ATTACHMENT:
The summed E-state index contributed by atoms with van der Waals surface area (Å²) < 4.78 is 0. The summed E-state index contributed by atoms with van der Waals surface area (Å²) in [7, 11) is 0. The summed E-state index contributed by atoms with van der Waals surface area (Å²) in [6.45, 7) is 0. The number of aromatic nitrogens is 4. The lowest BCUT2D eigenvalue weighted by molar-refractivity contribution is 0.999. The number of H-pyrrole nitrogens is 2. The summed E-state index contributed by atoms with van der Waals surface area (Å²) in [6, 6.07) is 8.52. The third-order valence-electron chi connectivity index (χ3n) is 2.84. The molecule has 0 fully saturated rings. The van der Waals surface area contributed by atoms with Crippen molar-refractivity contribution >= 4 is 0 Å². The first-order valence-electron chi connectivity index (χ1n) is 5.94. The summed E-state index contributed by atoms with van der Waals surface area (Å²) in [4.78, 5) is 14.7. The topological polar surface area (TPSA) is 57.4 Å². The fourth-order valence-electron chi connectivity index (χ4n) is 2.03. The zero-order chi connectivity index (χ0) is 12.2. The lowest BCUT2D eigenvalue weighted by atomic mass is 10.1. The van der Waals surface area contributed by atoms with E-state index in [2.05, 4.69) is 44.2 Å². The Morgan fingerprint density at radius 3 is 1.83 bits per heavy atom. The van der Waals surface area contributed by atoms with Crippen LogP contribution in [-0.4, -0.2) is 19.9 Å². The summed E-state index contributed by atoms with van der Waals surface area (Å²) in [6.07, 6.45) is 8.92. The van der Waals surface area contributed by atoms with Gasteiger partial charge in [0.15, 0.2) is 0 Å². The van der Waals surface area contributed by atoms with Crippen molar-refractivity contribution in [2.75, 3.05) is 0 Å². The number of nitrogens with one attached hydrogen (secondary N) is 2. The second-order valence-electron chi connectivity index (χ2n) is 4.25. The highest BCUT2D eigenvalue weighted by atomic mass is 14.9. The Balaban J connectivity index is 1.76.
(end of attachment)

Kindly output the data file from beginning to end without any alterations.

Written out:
The summed E-state index contributed by atoms with van der Waals surface area (Å²) < 4.78 is 0. The summed E-state index contributed by atoms with van der Waals surface area (Å²) in [7, 11) is 0. The summed E-state index contributed by atoms with van der Waals surface area (Å²) in [6.45, 7) is 0. The number of aromatic nitrogens is 4. The lowest BCUT2D eigenvalue weighted by molar-refractivity contribution is 0.999. The number of H-pyrrole nitrogens is 2. The summed E-state index contributed by atoms with van der Waals surface area (Å²) in [6, 6.07) is 8.52. The third-order valence-electron chi connectivity index (χ3n) is 2.84. The molecule has 0 fully saturated rings. The van der Waals surface area contributed by atoms with Crippen molar-refractivity contribution >= 4 is 0 Å². The first-order valence-electron chi connectivity index (χ1n) is 5.94. The summed E-state index contributed by atoms with van der Waals surface area (Å²) in [4.78, 5) is 14.7. The topological polar surface area (TPSA) is 57.4 Å². The fourth-order valence-electron chi connectivity index (χ4n) is 2.03. The zero-order chi connectivity index (χ0) is 12.2. The lowest BCUT2D eigenvalue weighted by atomic mass is 10.1. The van der Waals surface area contributed by atoms with E-state index in [2.05, 4.69) is 44.2 Å². The Morgan fingerprint density at radius 3 is 1.83 bits per heavy atom. The van der Waals surface area contributed by atoms with Crippen LogP contribution in [-0.4, -0.2) is 19.9 Å². The summed E-state index contributed by atoms with van der Waals surface area (Å²) in [6.07, 6.45) is 8.92. The van der Waals surface area contributed by atoms with Gasteiger partial charge in [0.15, 0.2) is 0 Å². The van der Waals surface area contributed by atoms with Crippen molar-refractivity contribution in [2.75, 3.05) is 0 Å². The number of nitrogens with one attached hydrogen (secondary N) is 2. The second-order valence-electron chi connectivity index (χ2n) is 4.25. The highest BCUT2D eigenvalue weighted by atomic mass is 14.9. The Balaban J connectivity index is 1.76.